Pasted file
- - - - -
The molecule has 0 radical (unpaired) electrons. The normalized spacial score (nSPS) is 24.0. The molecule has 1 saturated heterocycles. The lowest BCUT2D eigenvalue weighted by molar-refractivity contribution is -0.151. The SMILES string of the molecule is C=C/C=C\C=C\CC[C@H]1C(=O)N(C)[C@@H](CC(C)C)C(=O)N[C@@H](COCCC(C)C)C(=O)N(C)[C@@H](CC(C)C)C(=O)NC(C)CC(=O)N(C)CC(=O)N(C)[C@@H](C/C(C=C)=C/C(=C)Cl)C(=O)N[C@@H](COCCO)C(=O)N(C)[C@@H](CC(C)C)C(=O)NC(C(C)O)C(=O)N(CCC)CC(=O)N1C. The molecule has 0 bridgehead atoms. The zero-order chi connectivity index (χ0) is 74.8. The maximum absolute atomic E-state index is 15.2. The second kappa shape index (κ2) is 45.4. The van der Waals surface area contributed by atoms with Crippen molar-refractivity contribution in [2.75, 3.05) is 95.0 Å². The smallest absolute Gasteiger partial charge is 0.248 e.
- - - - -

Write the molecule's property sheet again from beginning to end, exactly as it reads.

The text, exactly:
The molecule has 0 radical (unpaired) electrons. The normalized spacial score (nSPS) is 24.0. The molecule has 1 saturated heterocycles. The lowest BCUT2D eigenvalue weighted by molar-refractivity contribution is -0.151. The SMILES string of the molecule is C=C/C=C\C=C\CC[C@H]1C(=O)N(C)[C@@H](CC(C)C)C(=O)N[C@@H](COCCC(C)C)C(=O)N(C)[C@@H](CC(C)C)C(=O)NC(C)CC(=O)N(C)CC(=O)N(C)[C@@H](C/C(C=C)=C/C(=C)Cl)C(=O)N[C@@H](COCCO)C(=O)N(C)[C@@H](CC(C)C)C(=O)NC(C(C)O)C(=O)N(CCC)CC(=O)N1C. The molecule has 0 bridgehead atoms. The zero-order chi connectivity index (χ0) is 74.8. The maximum absolute atomic E-state index is 15.2. The second kappa shape index (κ2) is 45.4. The van der Waals surface area contributed by atoms with Crippen molar-refractivity contribution in [2.75, 3.05) is 95.0 Å². The smallest absolute Gasteiger partial charge is 0.248 e.